I’ve got studying on my mind 80 percent of the time: If I’m not doing it, I am preoccupied with it. English is a closed-book exam, so I have to memorise relevant quotes from poets like William Blake and Dylan Thomas and Philip Larkin. I’m feeling increasingly distant from my other exam subjects, like history and politics, and beginning to think English is my niche, especially after seeing all the parallels between the texts we’ve studied this year and MY LIFE.
While reading Thomas Hardy’s Tess of the d’Urbervilles, I learned of a literary technique called pathetic fallacy, in which nature and the seasons are personified to reflect the main character’s emotions during certain periods of her life. For example, Tess’s hardship is conveyed by the descriptions of the lonely and desolate landscape of the grey farm where she is poorly treated.
My need to find order in chaos leads me to look for my own pathetic fallacies. In the middle of last winter I was at a miserable low after a miserable experience with a miserable boy, and I felt as dark and exhausting as the season. I was caught off guard by something I had no experience with, and it wasn’t pretty. Same with Tess—she went out into the world completely innocent of predators and their intentions, and got caught in a specific dude’s web. (Only she—spoiler—gets pregnant out of wedlock and gives birth to a baby who then dies, so in comparison I was very fortunate.)
Right now, when the trees are heaviest with pollen and the days are long and languid, everything is infinitely better. It reminds me of Hardy’s sensuous descriptions of the dairy where Tess works and where she falls in love with Angel Clare at the peak of the summer heat. There is a new guy who treats me like a goddess, as Angel did Tess, but I don’t have to walk on eggshells like her, worrying about how to tell him the story of my supposedly blemished past. I already did that on Friday, on a bench, as the sky got lighter and the full moon lower, and he didn’t say, “You were one person, now you are another,” like Angel did when Tess revealed her past on their wedding night.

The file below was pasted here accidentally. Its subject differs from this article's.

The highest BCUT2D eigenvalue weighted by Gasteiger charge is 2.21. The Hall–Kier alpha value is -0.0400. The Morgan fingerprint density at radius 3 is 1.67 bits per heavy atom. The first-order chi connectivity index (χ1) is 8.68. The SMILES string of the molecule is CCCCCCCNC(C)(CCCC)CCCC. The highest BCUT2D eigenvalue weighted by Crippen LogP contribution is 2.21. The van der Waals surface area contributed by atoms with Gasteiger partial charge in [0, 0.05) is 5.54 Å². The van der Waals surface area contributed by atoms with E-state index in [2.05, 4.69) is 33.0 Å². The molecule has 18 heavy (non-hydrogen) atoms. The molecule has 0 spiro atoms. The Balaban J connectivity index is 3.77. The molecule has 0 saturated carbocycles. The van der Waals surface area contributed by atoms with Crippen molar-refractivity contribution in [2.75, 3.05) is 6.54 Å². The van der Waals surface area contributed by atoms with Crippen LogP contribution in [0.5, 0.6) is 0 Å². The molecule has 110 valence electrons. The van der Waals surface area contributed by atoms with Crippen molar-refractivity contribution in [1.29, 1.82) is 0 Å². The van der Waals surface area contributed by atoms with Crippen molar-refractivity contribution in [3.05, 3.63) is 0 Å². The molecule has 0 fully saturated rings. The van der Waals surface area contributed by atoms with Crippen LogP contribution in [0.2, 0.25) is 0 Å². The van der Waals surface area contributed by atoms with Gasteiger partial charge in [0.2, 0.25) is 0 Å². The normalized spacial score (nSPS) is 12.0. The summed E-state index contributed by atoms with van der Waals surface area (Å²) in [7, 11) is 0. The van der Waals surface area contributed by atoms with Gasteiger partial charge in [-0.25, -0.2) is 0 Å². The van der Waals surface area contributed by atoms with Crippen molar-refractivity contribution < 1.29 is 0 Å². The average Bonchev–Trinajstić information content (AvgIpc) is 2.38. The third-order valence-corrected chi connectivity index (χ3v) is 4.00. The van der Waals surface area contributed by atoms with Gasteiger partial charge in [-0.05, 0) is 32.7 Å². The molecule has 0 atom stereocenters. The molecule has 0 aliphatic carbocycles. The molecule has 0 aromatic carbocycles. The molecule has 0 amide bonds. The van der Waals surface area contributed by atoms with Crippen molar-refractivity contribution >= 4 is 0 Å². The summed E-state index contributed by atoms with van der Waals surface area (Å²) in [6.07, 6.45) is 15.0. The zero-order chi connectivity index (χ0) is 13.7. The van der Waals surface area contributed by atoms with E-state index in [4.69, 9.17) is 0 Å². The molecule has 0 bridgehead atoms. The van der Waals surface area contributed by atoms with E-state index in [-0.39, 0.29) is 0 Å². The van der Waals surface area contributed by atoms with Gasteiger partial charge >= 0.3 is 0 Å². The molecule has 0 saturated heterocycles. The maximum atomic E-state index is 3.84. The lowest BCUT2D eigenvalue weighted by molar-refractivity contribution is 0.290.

I told him the basics of my whole mental-health history and the world didn’t end, and what I’ve learned is that way more people have mental-health issues than you first assume. I am not such an anomaly. I thought that as soon as someone found out, they would treat me differently, but it doesn’t work like that. There was no doom like the kind that Tess has to unfairly face when (another spoiler) Angel turns out to be a dickhead and leaves her because she had sex with another man.
All this has been a veiled attempt to study for my exams while simultaneously making my life as poetic as possible. ♦